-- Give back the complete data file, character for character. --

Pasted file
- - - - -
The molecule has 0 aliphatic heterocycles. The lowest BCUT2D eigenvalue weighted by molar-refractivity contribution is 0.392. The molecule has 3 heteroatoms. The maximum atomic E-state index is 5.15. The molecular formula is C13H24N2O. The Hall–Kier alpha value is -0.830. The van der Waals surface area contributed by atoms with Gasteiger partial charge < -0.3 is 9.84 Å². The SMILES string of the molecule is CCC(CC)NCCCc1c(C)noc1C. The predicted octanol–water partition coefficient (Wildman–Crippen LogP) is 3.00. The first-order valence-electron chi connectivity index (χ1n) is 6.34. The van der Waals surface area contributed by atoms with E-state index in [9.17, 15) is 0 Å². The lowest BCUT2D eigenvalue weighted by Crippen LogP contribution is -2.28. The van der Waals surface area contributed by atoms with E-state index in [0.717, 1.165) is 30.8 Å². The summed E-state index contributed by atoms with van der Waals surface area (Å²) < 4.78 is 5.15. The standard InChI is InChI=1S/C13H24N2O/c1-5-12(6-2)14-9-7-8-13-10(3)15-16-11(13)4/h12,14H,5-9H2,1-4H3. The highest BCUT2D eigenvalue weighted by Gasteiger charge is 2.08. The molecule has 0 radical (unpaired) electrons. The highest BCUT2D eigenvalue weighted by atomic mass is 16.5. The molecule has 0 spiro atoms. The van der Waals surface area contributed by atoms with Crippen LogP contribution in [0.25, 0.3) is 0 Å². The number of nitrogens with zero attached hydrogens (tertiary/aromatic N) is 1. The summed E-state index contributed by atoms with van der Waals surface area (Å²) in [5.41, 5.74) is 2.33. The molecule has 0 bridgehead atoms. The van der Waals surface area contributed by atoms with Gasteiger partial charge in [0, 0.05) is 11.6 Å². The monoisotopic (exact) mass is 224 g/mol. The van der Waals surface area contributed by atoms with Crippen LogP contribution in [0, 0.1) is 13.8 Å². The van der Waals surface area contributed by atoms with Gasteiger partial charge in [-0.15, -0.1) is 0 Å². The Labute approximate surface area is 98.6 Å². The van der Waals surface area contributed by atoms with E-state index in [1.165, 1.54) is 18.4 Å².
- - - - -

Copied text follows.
The molecule has 0 aliphatic heterocycles. The lowest BCUT2D eigenvalue weighted by molar-refractivity contribution is 0.392. The molecule has 3 heteroatoms. The maximum atomic E-state index is 5.15. The molecular formula is C13H24N2O. The Hall–Kier alpha value is -0.830. The van der Waals surface area contributed by atoms with Gasteiger partial charge < -0.3 is 9.84 Å². The SMILES string of the molecule is CCC(CC)NCCCc1c(C)noc1C. The predicted octanol–water partition coefficient (Wildman–Crippen LogP) is 3.00. The first-order valence-electron chi connectivity index (χ1n) is 6.34. The van der Waals surface area contributed by atoms with E-state index in [9.17, 15) is 0 Å². The lowest BCUT2D eigenvalue weighted by Crippen LogP contribution is -2.28. The van der Waals surface area contributed by atoms with E-state index in [0.717, 1.165) is 30.8 Å². The summed E-state index contributed by atoms with van der Waals surface area (Å²) < 4.78 is 5.15. The standard InChI is InChI=1S/C13H24N2O/c1-5-12(6-2)14-9-7-8-13-10(3)15-16-11(13)4/h12,14H,5-9H2,1-4H3. The highest BCUT2D eigenvalue weighted by Gasteiger charge is 2.08. The molecule has 0 radical (unpaired) electrons. The highest BCUT2D eigenvalue weighted by atomic mass is 16.5. The molecule has 0 spiro atoms. The van der Waals surface area contributed by atoms with Crippen LogP contribution in [0.25, 0.3) is 0 Å². The number of nitrogens with zero attached hydrogens (tertiary/aromatic N) is 1. The summed E-state index contributed by atoms with van der Waals surface area (Å²) in [5.41, 5.74) is 2.33. The molecule has 0 bridgehead atoms. The van der Waals surface area contributed by atoms with Gasteiger partial charge in [0, 0.05) is 11.6 Å². The monoisotopic (exact) mass is 224 g/mol. The van der Waals surface area contributed by atoms with Crippen LogP contribution in [0, 0.1) is 13.8 Å². The van der Waals surface area contributed by atoms with Gasteiger partial charge in [-0.15, -0.1) is 0 Å². The Labute approximate surface area is 98.6 Å². The van der Waals surface area contributed by atoms with E-state index in [1.165, 1.54) is 18.4 Å².